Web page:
Forget the batting race or the quest to find out which California League slugger will finish with the most home runs. The chase most worthy of attention this season might be that of Braves pitchers vying for the strikeout title in their own organization.
Lefthander Mike Minor struck out eight Triple-A batters over seven innings for Gwinnett on Friday. He leads all Braves pitchers with 144 punchouts and ranks fourth in the minors. The 22-year-old Minor's feat is doubly impressive seeing as it's his first full season and he's racked up strikeouts exclusively at the Double-A and Triple-A levels.
Righthander Randall Delgado has been battered in his first two starts for Double-A Mississippi (six runs on nine hits in nine innings), but he also has managed to strike out 11 batters. The 20-year-old ranks second in the Braves system with 131 strikeouts, seven more than righthander Julio Teheran, who also received a recent promotion to Double-A.
In making his second start for Mississippi yesterday, Teheran, 19, pushed his strikeout total to 124 by fanning seven and allowing no hits through 5 2/3 innings at home against Mobile. Reliever Ty'Relle Harris completed the no-hit bid with 3 1/3 innings of near-perfect relief. Harris, a 19th-round pick last year from Tennessee, struck out six of the 12 batters he faced, walking one, in his Double-A debut. The Teheran-Harris combined no-no was the second in Mississippi franchise history, the first coming courtesy of Tommy Hanson on June 25, 2008, when he fanned 14 Birmingham batters over nine innings.
In case you're curious, the Braves pitchers who round out the organization's top five are Gwinnett righthanders Todd Redmond and Brandon Beachy. A 25-year-old, sixth-year pro, Redmond has gone a pedestrian 8-10, 4.51 in Triple-A this year, though he does have 109 whiffs in 127 2/3 innings. Oh, and he threw a no-hitter of his own, going the full nine on the road against Louisville on May 28.
We've detailed Beachy's light-speed ascension elsewhere at Baseball America, but a quick recap: He went from nondrafted college junior sign in ’08 to Double-A all-star in ’09 to (as of last Tuesday) Triple-A starter in about two years. Ever the hard-charger, Beachy with his 107 strikeouts trails Redmond by just two—and this despite spending most of the first half in the bullpen.
Too Good For Tampa
Emerging Yankees phenom Dellin Betances has returned from Tommy John surgery better than ever. Pitching for high Class A Tampa yesterday, the 22-year-old righthander struck out 11 of the 19 Fort Myers batters he faced. Betances walked one and allowed another batter to reach via hit, but for six innings of work, that's not bad at all. Righthander Philip Bartleski pitched three perfect innings to preserve Tampa's one-hitter.
The Yankees claim that Betances has returned from TJ surgery minus the mechanical flaws that used to plague him, and thus his command has improved by a grade or two. The numbers bear this out. In his 11 starts since coming off the disabled list, Betances has scaled career peaks for both strikeouts (10.7) and walks (2.4) per nine innings. The one thing he hasn't done—this season or in any other—is pitch in Double-A. That seems destined to happen soon enough.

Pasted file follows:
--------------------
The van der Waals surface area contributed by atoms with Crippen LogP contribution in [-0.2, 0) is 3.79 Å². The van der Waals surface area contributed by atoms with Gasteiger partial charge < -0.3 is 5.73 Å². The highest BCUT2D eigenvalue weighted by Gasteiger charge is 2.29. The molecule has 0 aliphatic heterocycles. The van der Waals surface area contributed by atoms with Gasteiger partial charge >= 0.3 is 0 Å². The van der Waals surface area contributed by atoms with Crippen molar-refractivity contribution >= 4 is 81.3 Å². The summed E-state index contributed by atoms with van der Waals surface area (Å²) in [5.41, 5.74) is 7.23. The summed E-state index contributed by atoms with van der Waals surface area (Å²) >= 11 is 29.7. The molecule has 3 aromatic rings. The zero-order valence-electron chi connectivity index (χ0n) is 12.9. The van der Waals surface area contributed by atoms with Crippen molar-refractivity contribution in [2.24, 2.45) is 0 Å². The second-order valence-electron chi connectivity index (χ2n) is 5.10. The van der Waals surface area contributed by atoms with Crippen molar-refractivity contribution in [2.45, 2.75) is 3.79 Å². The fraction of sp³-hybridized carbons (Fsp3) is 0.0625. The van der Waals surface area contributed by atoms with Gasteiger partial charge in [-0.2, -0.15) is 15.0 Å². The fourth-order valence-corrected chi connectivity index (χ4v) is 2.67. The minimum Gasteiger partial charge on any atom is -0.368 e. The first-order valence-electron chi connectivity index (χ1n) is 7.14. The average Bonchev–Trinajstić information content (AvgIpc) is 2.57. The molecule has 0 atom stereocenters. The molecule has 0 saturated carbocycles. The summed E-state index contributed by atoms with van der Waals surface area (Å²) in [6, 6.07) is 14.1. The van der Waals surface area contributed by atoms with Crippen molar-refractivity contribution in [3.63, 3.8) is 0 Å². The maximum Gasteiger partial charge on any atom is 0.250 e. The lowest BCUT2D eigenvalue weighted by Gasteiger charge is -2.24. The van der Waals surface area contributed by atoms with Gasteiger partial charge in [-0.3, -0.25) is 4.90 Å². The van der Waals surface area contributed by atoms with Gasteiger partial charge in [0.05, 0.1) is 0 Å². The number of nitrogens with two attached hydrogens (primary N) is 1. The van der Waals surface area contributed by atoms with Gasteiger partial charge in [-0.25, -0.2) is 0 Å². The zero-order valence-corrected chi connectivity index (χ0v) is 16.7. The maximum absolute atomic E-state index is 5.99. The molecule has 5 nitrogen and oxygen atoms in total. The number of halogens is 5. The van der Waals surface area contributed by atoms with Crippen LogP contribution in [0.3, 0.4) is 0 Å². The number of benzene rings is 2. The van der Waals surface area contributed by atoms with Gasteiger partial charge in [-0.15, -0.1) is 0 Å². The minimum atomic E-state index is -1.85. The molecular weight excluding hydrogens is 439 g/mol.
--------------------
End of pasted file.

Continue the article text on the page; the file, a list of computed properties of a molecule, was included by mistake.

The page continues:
The Rich Get Richer
With their 7 1/2-game advantage on Buffalo, the Triple-A Scranton/Wilkes-Barre Yankees seem assured of a Northern Division championship, which would be their fourth in a row. In fact, since shifting their International League operations from Columbus to Scranton for the ’07 season, the Yankees have seldom been seriously challenged. Pawtucket came the closest, pulling to within 2 1/2 games in in ’08.
So in what came as bad news to the rest of the IL, Scranton added slugging third baseman Brandon Laird on Monday. He promptly went 4-for-4 with two solo homers and three runs scored in his Triple-A debut. He now leads the Yankees organization with 25 home runs and 92 RBIs, having done his previous damage with Double-A Trenton.
Laird replaces veteran third baseman Chad Tracy, who hit the cover off the ball for three weeks with Scranton—.324/.356/.662 with six homers—but elected to opt out of his contract after the Yankees acquired veteran bats Lance Berkman and Austin Kearns at the trade deadline.
Seven Up, Seven Down: The Best And Worst Full-Season Minor League Teams
Five full weeks remain in the minor league season. Can anyone surpass Double-A New Britain for title of worst team? They've been consistently bad all season and remain on target for 100 losses. That's hard to do in just 140 games.
Low Class A Great Lakes has jumped out to a five-game lead in projected wins. After recently winning 11 game in a row, Triple-A Durham would seem to be a prime challenger.
The PACE category here is simply each team's win (or loss, below) total extrapolated over the full season. Triple-A leagues play 144 games, while the other eight full-season leagues play 140-game schedules.
|TOP EIGHT MINOR LEAGUE TEAMS • THROUGH AUG. 2
|1||Great Lakes Loons||70||33||.680||Midwest||LoA||Dodgers||95|
|3||Cedar Rapids Kernels||63||38||.624||Midwest||LoA||Angels||87|
|4||Lake Elsinore Storm||65||41||.613||California||HiA||Padres||86|
|Lakewood BlueClaws||65||41||.613||South Atlantic||LoA||Phillies||86|
|NW Arkansas Naturals||63||41||.606||Texas||AA||Royals||85|
For perspective, follow this link to last year's full-season bests and worsts.
|BOTTOM SEVEN MINOR LEAGUE TEAMS • THROUGH AUG. 2
|1||New Britain Rock Cats||31||77||.287||Eastern||AA||Twins||100|
|2||Jupiter Hammerheads||34||68||.333||Florida State||HiA||Marlins||93|
|4||Birmingham Barons||37||68||.352||Southern||AA||White Sox||91|
|6||Rochester Red Wings||39||70||.358||International||AAA||Twins||92|
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